The Philippines has detected its third Omicron COVID-19 variant case from a Filipino who came from the Middle East, the Department of Health (DOH) announced on Dec. 20.
In an online media briefing, DOH spokesperson Maria Rosario Vergeire said the third Omicron case is an unvaccinated, 36-year-old returning overseas Filipino (ROF) male from Qatar, who also has a travel history in Egypt.
He arrived at the Mactan-Cebu International Airport on Nov. 28 and underwent quarantine in an isolation facility upon arrival.
The third Omicron case's sample was collected Dec. 4, and the test results came out the very next day. He is asymptomatic since arrival, Vergeire noted.
On Dec. 19, he took a retest, which came out negative. He's now undergoing home quarantine in Cavite and has been endorsed for vaccination, the DOH spokesperson said.
Vergeire added that the third case also had three close contacts in the flight. They have all since tested negative in a retest.
In a mall vaccination site in Rizal, meanwhile, presidential adviser on COVID-19 response Vince Dizon urged unvaccinated Filipinos to get their jabs as soon as possible in light of the threat of the Omicron variant.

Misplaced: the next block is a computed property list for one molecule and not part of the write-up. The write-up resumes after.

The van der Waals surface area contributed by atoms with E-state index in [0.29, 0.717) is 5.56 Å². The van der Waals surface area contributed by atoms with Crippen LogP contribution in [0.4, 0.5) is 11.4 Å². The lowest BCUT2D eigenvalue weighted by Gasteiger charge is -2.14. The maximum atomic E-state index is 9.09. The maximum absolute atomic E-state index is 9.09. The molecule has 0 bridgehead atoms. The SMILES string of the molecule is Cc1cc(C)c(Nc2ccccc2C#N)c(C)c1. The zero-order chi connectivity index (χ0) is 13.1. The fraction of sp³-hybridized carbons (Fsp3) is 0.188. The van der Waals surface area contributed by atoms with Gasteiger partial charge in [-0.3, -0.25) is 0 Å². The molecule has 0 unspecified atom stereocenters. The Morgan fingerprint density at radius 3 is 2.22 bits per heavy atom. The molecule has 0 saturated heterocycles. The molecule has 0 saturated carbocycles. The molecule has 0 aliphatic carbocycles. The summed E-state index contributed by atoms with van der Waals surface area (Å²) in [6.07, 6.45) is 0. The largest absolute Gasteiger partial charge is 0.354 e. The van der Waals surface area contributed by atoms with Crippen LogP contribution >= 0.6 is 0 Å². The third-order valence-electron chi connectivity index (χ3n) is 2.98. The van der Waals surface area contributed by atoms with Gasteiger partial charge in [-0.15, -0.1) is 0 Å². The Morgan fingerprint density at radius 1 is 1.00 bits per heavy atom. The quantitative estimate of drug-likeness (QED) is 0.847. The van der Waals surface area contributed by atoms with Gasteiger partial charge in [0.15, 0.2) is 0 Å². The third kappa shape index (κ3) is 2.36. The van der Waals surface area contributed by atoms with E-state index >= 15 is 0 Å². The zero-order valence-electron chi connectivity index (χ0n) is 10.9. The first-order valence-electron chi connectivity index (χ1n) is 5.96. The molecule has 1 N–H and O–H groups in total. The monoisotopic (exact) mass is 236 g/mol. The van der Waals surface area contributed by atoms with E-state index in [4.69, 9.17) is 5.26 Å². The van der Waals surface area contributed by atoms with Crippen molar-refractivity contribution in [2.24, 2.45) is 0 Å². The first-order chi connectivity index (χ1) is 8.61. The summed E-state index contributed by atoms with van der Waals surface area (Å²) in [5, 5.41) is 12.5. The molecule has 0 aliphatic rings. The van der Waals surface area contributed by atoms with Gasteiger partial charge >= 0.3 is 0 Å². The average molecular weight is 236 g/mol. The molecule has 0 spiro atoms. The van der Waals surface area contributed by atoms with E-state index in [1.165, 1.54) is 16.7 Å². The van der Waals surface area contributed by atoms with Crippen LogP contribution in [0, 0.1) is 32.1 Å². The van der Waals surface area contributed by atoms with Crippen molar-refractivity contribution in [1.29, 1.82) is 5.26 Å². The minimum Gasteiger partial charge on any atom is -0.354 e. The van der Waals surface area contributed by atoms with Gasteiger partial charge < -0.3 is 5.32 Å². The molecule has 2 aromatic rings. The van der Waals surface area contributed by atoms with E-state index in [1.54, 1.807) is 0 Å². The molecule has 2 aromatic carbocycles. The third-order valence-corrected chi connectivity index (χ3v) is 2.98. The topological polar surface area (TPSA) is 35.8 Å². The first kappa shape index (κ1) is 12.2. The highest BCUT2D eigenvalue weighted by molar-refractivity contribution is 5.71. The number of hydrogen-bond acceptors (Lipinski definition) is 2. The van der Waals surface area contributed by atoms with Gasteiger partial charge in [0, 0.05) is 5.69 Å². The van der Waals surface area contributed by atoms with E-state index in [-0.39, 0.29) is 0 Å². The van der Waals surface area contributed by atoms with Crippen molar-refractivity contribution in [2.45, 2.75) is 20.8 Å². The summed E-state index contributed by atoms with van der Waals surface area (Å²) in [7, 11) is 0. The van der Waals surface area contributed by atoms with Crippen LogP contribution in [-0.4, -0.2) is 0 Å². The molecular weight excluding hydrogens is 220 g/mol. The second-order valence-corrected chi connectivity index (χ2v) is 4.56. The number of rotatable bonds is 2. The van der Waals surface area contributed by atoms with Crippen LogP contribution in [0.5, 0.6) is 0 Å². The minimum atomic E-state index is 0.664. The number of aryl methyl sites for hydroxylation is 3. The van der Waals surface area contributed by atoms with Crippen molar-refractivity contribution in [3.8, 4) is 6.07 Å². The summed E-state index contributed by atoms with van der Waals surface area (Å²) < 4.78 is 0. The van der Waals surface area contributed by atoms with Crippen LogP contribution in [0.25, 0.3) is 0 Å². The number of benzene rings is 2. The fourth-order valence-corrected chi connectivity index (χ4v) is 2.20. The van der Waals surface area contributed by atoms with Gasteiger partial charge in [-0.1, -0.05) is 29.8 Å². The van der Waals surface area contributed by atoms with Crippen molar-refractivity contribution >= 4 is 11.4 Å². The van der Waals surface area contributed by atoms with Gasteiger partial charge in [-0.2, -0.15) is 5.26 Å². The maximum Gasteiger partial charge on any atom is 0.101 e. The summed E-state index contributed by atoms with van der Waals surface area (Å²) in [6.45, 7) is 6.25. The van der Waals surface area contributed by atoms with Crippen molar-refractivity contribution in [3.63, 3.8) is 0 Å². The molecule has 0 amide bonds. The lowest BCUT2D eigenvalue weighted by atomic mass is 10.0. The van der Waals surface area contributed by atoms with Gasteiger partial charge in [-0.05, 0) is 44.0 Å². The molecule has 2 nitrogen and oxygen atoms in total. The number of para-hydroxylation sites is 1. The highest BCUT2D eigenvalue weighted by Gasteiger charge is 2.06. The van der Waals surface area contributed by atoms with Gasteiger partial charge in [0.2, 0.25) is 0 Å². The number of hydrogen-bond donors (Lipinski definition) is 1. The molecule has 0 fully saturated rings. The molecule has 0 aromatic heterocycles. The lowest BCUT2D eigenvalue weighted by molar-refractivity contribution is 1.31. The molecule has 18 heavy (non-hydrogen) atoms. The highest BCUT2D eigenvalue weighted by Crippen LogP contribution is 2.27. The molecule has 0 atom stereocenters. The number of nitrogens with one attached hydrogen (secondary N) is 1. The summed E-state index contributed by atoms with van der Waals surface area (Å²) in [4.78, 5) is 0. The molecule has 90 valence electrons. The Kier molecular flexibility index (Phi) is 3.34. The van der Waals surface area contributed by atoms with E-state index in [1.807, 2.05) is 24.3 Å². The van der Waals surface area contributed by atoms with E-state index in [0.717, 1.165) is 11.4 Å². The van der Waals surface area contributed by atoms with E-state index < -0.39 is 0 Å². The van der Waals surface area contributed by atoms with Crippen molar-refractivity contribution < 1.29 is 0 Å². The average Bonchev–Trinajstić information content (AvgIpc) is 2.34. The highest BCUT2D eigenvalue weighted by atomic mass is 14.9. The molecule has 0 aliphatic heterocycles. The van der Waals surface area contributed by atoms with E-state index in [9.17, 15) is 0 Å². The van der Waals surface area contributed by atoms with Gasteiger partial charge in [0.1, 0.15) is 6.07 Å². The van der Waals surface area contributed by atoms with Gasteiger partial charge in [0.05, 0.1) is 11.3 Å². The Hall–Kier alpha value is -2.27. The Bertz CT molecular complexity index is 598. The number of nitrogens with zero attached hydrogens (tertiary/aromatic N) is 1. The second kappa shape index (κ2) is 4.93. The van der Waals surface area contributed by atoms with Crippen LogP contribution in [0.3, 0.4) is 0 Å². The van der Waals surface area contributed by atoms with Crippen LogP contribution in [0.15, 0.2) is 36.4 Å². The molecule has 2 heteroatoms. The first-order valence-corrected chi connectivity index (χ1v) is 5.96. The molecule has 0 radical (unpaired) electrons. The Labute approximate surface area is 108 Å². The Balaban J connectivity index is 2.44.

Dizon also reminded individuals who are eligible for booster shots to take them already.
"Huwag niyo nang hintayin ang 2022. Magpabakuna na kayo ngayon. Iyan na ang best Christmas gift ninyo sa mga sarili niyo at sa mga pamilya niyo," Dizon told mallgoers on Monday.
Dizon warned the public against complacency amid the country's declining number of COVID-19 cases. He took note of the surge of COVID-19 cases in New York, which saw as high as 21,900 new daily cases over the weekend.
"Huwag natin iisipin na por que mababa ang mga kaso natin, di mangyayari sa atin iyan," he said.
The country's first two imported Omicron variant cases are an ROF who traveled from Japan on Dec. 1, and a Nigerian national who arrived from Nigeria on Nov. 30.
The World Health Organization (WHO) in its technical brief last Dec. 13 said that current limited evidence suggests that Omicron variant has a "growth advantage" over the already infectious Delta variant, in as much as it "suggests a reduction" in vaccine efficacy.
"Given the current available data, it is likely that Omicron will outpace the Delta variant where community transmission occurs," the WHO said.
Dr. Aletheia De Guzman, officer in charge of the DOH Epidemiology Bureau, earlier cited studies saying that one Omicron case can infect up to 10 people, vis-à-vis Delta's 8